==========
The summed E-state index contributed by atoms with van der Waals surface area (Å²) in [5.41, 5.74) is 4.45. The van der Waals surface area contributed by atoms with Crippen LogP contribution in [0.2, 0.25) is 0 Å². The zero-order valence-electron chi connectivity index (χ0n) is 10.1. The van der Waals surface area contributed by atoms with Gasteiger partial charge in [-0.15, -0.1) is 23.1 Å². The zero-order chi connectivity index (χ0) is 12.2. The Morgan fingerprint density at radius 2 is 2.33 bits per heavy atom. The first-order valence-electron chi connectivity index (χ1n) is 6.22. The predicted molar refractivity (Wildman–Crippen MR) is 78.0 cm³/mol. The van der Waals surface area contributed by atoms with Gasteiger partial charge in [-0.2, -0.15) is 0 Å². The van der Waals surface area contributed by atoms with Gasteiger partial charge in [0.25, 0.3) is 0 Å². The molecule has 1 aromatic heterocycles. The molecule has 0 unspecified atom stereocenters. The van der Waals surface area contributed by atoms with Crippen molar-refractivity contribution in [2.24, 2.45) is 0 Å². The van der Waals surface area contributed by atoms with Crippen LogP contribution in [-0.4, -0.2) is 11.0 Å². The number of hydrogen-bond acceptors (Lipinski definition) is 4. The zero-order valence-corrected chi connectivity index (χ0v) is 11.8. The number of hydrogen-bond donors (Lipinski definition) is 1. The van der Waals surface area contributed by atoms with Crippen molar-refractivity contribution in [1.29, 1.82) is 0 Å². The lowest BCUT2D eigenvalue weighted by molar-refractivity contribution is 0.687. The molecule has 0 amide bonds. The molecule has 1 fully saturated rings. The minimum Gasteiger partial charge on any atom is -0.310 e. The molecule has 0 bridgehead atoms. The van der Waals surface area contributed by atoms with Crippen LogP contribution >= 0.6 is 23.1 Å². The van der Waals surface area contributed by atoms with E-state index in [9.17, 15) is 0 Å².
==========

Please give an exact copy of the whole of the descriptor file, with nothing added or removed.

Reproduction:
The summed E-state index contributed by atoms with van der Waals surface area (Å²) in [5.41, 5.74) is 4.45. The van der Waals surface area contributed by atoms with Crippen LogP contribution in [0.2, 0.25) is 0 Å². The zero-order valence-electron chi connectivity index (χ0n) is 10.1. The van der Waals surface area contributed by atoms with Gasteiger partial charge in [-0.15, -0.1) is 23.1 Å². The zero-order chi connectivity index (χ0) is 12.2. The Morgan fingerprint density at radius 2 is 2.33 bits per heavy atom. The first-order valence-electron chi connectivity index (χ1n) is 6.22. The predicted molar refractivity (Wildman–Crippen MR) is 78.0 cm³/mol. The van der Waals surface area contributed by atoms with Gasteiger partial charge in [-0.2, -0.15) is 0 Å². The van der Waals surface area contributed by atoms with Gasteiger partial charge in [0.25, 0.3) is 0 Å². The molecule has 1 aromatic heterocycles. The molecule has 0 unspecified atom stereocenters. The van der Waals surface area contributed by atoms with Crippen molar-refractivity contribution in [2.24, 2.45) is 0 Å². The van der Waals surface area contributed by atoms with Crippen LogP contribution in [-0.4, -0.2) is 11.0 Å². The number of hydrogen-bond acceptors (Lipinski definition) is 4. The zero-order valence-corrected chi connectivity index (χ0v) is 11.8. The number of hydrogen-bond donors (Lipinski definition) is 1. The van der Waals surface area contributed by atoms with Crippen molar-refractivity contribution in [1.29, 1.82) is 0 Å². The lowest BCUT2D eigenvalue weighted by molar-refractivity contribution is 0.687. The molecule has 0 amide bonds. The molecule has 1 fully saturated rings. The minimum Gasteiger partial charge on any atom is -0.310 e. The molecule has 0 bridgehead atoms. The van der Waals surface area contributed by atoms with Crippen LogP contribution >= 0.6 is 23.1 Å². The van der Waals surface area contributed by atoms with E-state index in [9.17, 15) is 0 Å².